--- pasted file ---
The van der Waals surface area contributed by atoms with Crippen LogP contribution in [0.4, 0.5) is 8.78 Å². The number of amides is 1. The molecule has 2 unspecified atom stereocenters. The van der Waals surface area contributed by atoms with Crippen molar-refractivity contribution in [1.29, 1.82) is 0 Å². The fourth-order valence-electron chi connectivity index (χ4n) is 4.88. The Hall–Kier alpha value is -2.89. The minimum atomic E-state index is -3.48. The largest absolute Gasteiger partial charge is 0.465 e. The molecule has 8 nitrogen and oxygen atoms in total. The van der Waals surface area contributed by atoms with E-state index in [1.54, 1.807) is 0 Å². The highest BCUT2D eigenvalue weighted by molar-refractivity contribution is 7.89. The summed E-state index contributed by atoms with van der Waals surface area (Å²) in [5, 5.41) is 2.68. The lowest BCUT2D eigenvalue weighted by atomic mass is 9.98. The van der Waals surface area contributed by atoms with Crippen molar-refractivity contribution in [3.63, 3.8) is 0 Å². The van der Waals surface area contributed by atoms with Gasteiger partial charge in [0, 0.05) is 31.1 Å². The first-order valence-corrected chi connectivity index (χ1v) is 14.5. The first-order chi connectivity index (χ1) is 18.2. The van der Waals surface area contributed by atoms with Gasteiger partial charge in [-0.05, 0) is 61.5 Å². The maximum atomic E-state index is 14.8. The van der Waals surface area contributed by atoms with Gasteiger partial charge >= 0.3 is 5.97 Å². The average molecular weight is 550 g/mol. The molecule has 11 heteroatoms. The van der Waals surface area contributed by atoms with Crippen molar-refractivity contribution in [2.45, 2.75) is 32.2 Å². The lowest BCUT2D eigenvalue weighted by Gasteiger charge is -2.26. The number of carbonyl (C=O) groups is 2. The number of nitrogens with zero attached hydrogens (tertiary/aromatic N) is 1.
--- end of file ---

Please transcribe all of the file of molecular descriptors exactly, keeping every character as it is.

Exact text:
The van der Waals surface area contributed by atoms with Crippen LogP contribution in [0.4, 0.5) is 8.78 Å². The number of amides is 1. The molecule has 2 unspecified atom stereocenters. The van der Waals surface area contributed by atoms with Crippen molar-refractivity contribution in [1.29, 1.82) is 0 Å². The fourth-order valence-electron chi connectivity index (χ4n) is 4.88. The Hall–Kier alpha value is -2.89. The minimum atomic E-state index is -3.48. The largest absolute Gasteiger partial charge is 0.465 e. The molecule has 8 nitrogen and oxygen atoms in total. The van der Waals surface area contributed by atoms with E-state index in [1.54, 1.807) is 0 Å². The highest BCUT2D eigenvalue weighted by molar-refractivity contribution is 7.89. The summed E-state index contributed by atoms with van der Waals surface area (Å²) in [5, 5.41) is 2.68. The lowest BCUT2D eigenvalue weighted by atomic mass is 9.98. The van der Waals surface area contributed by atoms with Crippen molar-refractivity contribution in [3.63, 3.8) is 0 Å². The van der Waals surface area contributed by atoms with Gasteiger partial charge in [0, 0.05) is 31.1 Å². The first-order valence-corrected chi connectivity index (χ1v) is 14.5. The first-order chi connectivity index (χ1) is 18.2. The van der Waals surface area contributed by atoms with Gasteiger partial charge in [-0.05, 0) is 61.5 Å². The maximum atomic E-state index is 14.8. The van der Waals surface area contributed by atoms with Gasteiger partial charge >= 0.3 is 5.97 Å². The average molecular weight is 550 g/mol. The molecule has 11 heteroatoms. The van der Waals surface area contributed by atoms with Crippen molar-refractivity contribution in [2.45, 2.75) is 32.2 Å². The lowest BCUT2D eigenvalue weighted by Gasteiger charge is -2.26. The number of carbonyl (C=O) groups is 2. The number of nitrogens with zero attached hydrogens (tertiary/aromatic N) is 1.